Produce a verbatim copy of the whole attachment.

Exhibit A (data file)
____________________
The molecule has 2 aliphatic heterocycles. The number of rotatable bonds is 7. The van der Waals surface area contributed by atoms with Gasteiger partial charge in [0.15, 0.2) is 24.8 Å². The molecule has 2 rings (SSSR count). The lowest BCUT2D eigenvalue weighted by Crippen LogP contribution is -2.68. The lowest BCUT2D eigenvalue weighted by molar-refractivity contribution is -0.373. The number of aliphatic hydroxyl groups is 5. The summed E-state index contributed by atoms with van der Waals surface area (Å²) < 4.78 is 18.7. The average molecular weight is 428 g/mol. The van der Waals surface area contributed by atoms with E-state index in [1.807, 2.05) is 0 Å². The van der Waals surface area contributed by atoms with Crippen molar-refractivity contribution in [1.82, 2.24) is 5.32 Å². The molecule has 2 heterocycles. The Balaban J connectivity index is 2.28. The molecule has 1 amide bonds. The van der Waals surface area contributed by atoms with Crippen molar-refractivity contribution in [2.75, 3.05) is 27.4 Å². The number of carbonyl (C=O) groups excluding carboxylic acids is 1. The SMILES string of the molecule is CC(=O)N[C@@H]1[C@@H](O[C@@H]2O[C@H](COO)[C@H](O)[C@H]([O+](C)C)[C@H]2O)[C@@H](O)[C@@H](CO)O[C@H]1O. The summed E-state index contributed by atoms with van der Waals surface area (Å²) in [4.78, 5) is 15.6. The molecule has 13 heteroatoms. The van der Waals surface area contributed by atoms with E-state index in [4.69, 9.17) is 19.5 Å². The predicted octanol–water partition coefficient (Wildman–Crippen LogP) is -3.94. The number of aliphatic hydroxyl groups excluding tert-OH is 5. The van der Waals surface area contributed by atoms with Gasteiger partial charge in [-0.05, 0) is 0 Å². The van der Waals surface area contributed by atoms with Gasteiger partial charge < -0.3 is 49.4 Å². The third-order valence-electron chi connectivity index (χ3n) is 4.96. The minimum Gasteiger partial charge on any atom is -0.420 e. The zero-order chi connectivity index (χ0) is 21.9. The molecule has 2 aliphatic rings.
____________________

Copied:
The molecule has 2 aliphatic heterocycles. The number of rotatable bonds is 7. The van der Waals surface area contributed by atoms with Gasteiger partial charge in [0.15, 0.2) is 24.8 Å². The molecule has 2 rings (SSSR count). The lowest BCUT2D eigenvalue weighted by Crippen LogP contribution is -2.68. The lowest BCUT2D eigenvalue weighted by molar-refractivity contribution is -0.373. The number of aliphatic hydroxyl groups is 5. The summed E-state index contributed by atoms with van der Waals surface area (Å²) < 4.78 is 18.7. The average molecular weight is 428 g/mol. The van der Waals surface area contributed by atoms with E-state index in [1.807, 2.05) is 0 Å². The van der Waals surface area contributed by atoms with Crippen molar-refractivity contribution in [1.82, 2.24) is 5.32 Å². The molecule has 2 heterocycles. The Balaban J connectivity index is 2.28. The molecule has 1 amide bonds. The van der Waals surface area contributed by atoms with Crippen molar-refractivity contribution in [2.75, 3.05) is 27.4 Å². The number of carbonyl (C=O) groups excluding carboxylic acids is 1. The SMILES string of the molecule is CC(=O)N[C@@H]1[C@@H](O[C@@H]2O[C@H](COO)[C@H](O)[C@H]([O+](C)C)[C@H]2O)[C@@H](O)[C@@H](CO)O[C@H]1O. The summed E-state index contributed by atoms with van der Waals surface area (Å²) in [4.78, 5) is 15.6. The molecule has 13 heteroatoms. The van der Waals surface area contributed by atoms with E-state index in [4.69, 9.17) is 19.5 Å². The predicted octanol–water partition coefficient (Wildman–Crippen LogP) is -3.94. The number of aliphatic hydroxyl groups excluding tert-OH is 5. The van der Waals surface area contributed by atoms with Gasteiger partial charge in [-0.05, 0) is 0 Å². The van der Waals surface area contributed by atoms with Gasteiger partial charge < -0.3 is 49.4 Å². The third-order valence-electron chi connectivity index (χ3n) is 4.96. The minimum Gasteiger partial charge on any atom is -0.420 e. The zero-order chi connectivity index (χ0) is 21.9. The molecule has 2 aliphatic rings.